So let’s let Mayor Rosalynn Bliss clear up the downtown definition — sort of.

“As our city grows, so does our sense of downtown — and I think that’s great,” Bliss said in an email to the Business Journal. “The river for so long has divided us and shaped our perception of downtown. The development and redevelopment taking place in our city is changing that — and that’s certainly something we should all celebrate.”

So there you have it — or not.

Look both ways

Which Kent County intersections are most prone to auto accidents?

According to information gathered for 2015 by the attorneys from Michigan Auto Law with help from the Michigan State Police Traffic Crash Reporting Unit, five of the 10 most dangerous intersections are on 28th Street.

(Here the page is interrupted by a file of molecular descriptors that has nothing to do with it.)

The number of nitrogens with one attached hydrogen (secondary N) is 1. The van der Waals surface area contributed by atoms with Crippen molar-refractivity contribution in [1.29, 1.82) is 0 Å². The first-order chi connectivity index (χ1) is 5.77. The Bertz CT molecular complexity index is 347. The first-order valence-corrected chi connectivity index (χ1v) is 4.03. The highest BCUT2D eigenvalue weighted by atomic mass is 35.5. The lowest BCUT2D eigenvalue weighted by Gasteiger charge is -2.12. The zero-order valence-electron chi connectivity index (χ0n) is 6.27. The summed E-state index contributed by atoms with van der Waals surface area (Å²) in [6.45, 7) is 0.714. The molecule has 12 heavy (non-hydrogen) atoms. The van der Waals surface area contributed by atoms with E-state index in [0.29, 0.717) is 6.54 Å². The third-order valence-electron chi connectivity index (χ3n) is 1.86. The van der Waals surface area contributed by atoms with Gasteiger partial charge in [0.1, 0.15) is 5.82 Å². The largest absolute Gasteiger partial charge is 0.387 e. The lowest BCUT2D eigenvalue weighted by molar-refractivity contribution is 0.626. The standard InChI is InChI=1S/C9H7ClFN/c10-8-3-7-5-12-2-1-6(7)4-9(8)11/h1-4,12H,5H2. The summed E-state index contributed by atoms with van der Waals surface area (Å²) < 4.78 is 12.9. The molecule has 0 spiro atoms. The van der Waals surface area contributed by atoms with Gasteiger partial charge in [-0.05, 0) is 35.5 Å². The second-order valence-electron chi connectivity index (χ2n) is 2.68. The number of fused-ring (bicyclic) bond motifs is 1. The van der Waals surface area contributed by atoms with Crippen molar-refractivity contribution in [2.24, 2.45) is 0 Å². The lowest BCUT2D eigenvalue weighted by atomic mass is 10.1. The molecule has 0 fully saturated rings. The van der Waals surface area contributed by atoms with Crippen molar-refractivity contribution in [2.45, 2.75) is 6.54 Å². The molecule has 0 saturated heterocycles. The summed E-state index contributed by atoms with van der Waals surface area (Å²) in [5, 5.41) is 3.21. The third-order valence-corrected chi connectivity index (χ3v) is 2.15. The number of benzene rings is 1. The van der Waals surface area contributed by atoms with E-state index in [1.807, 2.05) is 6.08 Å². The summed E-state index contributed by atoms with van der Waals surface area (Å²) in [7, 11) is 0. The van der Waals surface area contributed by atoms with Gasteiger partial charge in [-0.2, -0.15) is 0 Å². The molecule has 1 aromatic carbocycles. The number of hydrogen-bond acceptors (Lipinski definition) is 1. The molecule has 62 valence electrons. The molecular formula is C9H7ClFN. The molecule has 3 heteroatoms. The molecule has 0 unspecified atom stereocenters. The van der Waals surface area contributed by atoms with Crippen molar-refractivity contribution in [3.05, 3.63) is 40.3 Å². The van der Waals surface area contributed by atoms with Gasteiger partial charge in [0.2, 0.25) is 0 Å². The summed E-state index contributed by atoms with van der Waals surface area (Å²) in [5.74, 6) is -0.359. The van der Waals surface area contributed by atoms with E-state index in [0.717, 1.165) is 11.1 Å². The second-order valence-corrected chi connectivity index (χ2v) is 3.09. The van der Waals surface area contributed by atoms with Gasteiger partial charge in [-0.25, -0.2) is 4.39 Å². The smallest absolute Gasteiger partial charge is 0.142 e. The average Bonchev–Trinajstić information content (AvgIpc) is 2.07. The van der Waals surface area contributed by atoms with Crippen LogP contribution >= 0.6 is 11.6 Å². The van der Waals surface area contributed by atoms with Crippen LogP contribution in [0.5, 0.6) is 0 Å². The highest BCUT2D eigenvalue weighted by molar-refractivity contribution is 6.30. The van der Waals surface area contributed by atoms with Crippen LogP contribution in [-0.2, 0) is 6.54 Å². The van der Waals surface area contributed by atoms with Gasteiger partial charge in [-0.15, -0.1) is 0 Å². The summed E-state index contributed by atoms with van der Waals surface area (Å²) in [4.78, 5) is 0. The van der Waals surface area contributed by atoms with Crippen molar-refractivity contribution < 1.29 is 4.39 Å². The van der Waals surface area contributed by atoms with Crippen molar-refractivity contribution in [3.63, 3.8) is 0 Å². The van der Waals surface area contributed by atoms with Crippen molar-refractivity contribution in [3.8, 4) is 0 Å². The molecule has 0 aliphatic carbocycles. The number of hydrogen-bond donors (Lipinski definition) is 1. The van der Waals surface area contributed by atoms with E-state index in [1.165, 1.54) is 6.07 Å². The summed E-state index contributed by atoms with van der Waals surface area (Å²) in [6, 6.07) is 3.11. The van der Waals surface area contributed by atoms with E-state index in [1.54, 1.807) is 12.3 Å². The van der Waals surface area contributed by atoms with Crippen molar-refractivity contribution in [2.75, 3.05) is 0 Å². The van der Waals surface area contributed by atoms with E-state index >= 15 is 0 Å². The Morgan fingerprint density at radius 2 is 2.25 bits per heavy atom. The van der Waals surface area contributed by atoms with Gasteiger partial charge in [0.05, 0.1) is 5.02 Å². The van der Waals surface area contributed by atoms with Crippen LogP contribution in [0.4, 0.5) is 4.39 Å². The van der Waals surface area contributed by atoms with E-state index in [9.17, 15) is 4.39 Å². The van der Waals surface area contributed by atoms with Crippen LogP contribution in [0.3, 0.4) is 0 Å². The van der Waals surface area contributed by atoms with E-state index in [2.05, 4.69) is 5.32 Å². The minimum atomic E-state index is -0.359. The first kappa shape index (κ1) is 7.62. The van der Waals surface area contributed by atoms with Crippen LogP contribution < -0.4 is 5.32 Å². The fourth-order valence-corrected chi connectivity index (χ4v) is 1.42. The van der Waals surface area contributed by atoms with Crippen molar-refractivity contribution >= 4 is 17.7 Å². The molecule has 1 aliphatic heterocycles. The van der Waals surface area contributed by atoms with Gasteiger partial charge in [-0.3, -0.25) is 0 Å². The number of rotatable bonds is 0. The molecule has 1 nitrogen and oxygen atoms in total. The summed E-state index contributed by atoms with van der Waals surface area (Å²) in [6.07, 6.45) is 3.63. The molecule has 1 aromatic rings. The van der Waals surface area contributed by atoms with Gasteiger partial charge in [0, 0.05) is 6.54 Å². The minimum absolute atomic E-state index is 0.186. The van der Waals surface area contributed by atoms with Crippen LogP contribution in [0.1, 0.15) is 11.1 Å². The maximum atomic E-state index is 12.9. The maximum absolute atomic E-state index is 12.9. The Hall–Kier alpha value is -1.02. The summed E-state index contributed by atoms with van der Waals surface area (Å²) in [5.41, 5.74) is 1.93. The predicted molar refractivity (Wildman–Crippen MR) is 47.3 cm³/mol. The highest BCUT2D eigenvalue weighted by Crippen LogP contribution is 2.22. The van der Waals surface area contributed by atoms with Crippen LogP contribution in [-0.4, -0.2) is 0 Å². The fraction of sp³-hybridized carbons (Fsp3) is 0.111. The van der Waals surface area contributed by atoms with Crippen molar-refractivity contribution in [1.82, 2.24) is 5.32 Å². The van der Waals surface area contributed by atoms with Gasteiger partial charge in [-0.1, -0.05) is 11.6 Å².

“Our hope is that by identifying which Kent County intersections had the most overall crashes, drivers can use extra caution when driving in these areas. This data includes any intersection that has a traffic signal, four-way stop or roundabout,” said Steven Gursten, an attorney with Michigan Auto Law.

And the “winners” are: U.S. 131 and Wealthy Street (69 crashes); U.S. 131 and Burton Street (66); 28th Street and Breton Road (61); 28th Street and Eastern Avenue (58); 28th Street and East Paris Avenue (58); 28th Street and Broadmoor/Beltline avenues (57); Beltline Avenue and I-96 (54); 28th Street and Kalamazoo Avenue (53); I-196 and U.S. 131 (52); and 44th Street and Clyde Park Avenue (51).